It is hard to refuse a deathbed wish and Bilal Hasham isn't the first to struggle with complying. His mother's request will put Bilal on a collision course with his friends, family and his neighbours in the south coast village of Babbel's End. Honouring Sakeen's last wish - to build a mosque in the village - will really set the cat among the pigeons, exposing the fault lines of racism and intolerance that sit beneath the surface of this quintessentially English community.
Both entertaining and provocative, this multifaceted story of faith and identity thoughtfully reveals the changing face of Britain while holding up a mirror to one's own prejudices. [Larger font]
An easy read, very topical themes. Produced lively conversation in our group.
Mostly enjoyed by the group. More so in the second half.
Everyone enjoyed most of the book but many were disappointed with the ending. It was an interesting depiction of English village life, amusing at times.
No one in our group really enjoyed this book. Most felt that the author tried to include too many themes and did a poor job of it. The characters were mostly superficial and not easy to relate to (and too many of them). To quote one member, 'a bit of a plod'. However, the ensuing discussion was actually quite lively and interesting. Probably not an author any of us would seek out in the future.
Group enjoyed the book, and we had a very lively discussion bringing out many different views and opinions.
A very well-written thought provoking book. We would love to see this as a film.
This book was fundamentally about racism but cleverly couched amongst the various characters' flaws and foibles. Although the book was well-written and was humorous and warm, because there was too much dialogue it became tedious to read. Symbolism was noted in reference to the name of the village and the story of 'The Tower of Babel' ( when everyone spoke different languages and nothing was ever achieved). Although a light read, because the book at times was uncomfortable and challenging, it initiated a robust and lengthy discussion which was also a surprise to everyone.
Most enjoyed this book as it followed the format of a typical novel set in an English village, with the usual range of characters. Some however struggled with the unfamiliarity of Pakistani names. The discussion that arose from it was very diverse and rewarding, covering a wide range of topics from immigration to local body politics. A topical read, especially for members of our reading group based in a small rural town.
Author tried too hard to address a variety of social issues - suicide, racism, cultural and religious divides, plus a plethora of character divisions, that was all a bit much in one story. Characters lacked real life credibility because of this.
A really rich and enjoyable read. She made a great job of bringing all the totally different characters to life. We had a lively discussion that encompassed our small town, and all the 'for and against' Covid rules, and how it affected us.
Most of the group enjoyed this book, although the very large cast of characters was a little daunting. It was described as 'Midsomer Murders' without the bodies! It provoked quite a discussion on the position of immigrants in society, as about half the group had immigrated into to N.Z. A great start to the year.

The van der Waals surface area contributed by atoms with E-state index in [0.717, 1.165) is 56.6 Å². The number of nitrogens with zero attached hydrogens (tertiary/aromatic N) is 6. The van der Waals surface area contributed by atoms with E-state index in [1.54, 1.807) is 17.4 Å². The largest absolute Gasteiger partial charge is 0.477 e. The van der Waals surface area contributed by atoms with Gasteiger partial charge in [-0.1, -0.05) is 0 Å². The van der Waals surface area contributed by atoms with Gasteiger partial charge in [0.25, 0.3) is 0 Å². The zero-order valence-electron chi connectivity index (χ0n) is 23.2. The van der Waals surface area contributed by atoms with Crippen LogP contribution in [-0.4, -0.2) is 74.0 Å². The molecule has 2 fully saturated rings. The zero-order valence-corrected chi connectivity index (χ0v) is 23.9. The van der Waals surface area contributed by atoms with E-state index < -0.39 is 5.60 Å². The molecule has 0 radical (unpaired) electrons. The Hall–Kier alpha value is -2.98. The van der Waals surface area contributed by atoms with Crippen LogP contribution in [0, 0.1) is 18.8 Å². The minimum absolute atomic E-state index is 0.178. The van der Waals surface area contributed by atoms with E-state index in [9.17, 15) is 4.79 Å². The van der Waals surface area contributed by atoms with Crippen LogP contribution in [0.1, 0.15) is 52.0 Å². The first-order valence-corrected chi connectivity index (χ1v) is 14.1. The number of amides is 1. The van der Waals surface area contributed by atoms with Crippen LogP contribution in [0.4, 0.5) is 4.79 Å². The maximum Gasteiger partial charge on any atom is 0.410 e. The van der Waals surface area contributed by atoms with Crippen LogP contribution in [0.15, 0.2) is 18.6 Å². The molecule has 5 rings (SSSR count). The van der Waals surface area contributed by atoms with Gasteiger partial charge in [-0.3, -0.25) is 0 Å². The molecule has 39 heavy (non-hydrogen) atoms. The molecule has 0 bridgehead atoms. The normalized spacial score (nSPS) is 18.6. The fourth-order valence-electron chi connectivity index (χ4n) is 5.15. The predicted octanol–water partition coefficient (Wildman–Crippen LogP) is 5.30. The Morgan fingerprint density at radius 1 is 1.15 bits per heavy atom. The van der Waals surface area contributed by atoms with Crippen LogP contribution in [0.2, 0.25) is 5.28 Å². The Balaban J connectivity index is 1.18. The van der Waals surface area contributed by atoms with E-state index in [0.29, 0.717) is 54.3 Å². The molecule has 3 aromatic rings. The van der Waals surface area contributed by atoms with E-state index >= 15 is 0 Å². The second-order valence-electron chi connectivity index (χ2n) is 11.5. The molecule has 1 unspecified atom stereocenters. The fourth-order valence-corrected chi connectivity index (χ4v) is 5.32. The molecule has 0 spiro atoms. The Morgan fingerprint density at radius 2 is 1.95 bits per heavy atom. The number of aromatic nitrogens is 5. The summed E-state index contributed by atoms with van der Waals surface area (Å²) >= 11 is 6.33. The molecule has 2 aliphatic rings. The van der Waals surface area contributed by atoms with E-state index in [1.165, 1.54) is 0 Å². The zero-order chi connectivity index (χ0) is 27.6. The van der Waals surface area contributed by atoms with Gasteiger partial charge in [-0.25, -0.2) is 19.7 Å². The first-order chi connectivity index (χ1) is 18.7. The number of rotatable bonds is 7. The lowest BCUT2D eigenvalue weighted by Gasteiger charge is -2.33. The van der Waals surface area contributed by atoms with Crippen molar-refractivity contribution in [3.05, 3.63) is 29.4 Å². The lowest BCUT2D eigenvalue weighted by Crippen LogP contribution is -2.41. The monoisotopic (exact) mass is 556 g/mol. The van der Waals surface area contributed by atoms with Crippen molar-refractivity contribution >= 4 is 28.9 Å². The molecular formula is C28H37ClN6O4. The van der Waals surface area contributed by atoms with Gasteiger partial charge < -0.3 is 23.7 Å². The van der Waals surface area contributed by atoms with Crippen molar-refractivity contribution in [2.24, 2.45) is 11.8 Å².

A pleasant and light read, with unexpected depths addressing issues of grief, faith, identity, and culture. It stimulated a great discussion.
We have been unable to meet during lockdown but I have received comments from some members. They found the book easy to read and enjoyed being transported to a "leafy, green English village". "Just what was needed to distract from lockdown". "Lovely characters", and a "Gentle and charming story".
Good discussion held on racism and how it affects everyone. Also how one strong person can influence how others feel.
Most of the group enjoyed the book. This was a on the surface light read, but actually it had a lot of depth and there were many layers if you took the time to actually look for them. Gave lots to talk about re acceptance/expectations of incoming groups/religions/races etc.
Hard to get into at the beginning, but enjoyable by the end.
After hoping for a lighter read, our group found this overall too light for our tastes! An easy read, with good descriptions of English village life, but most of the characters lacked depth. We would have preferred a story focusing on Bilal's Aunty Rukhsana and her blossoming friendship with the curmudgeonly Shelley. Rukshana had the best character arc by far Bilal was quite bland as a main character and his wife, Mariam, was annoying.
Enjoyable light read with likeable and some quirky characters. Blend of humour and more serious issues was akin to some British TV or film depictions of immigrant communities in the UK.
Our group found this a fun book to read. It's a bubbling lighthearted story, a little like a Bollywood movie in that the characters are not well developed. The focus is more on the way people react when met with a different culture. The writing is perceptive.
We enjoyed this light read exploring many ( some thought too many) contemporary issues in a rural British context. Some powerful characterisation eg. Auntie Rukhsana and entertaining situations were described. Some members felt the ending was "rushed".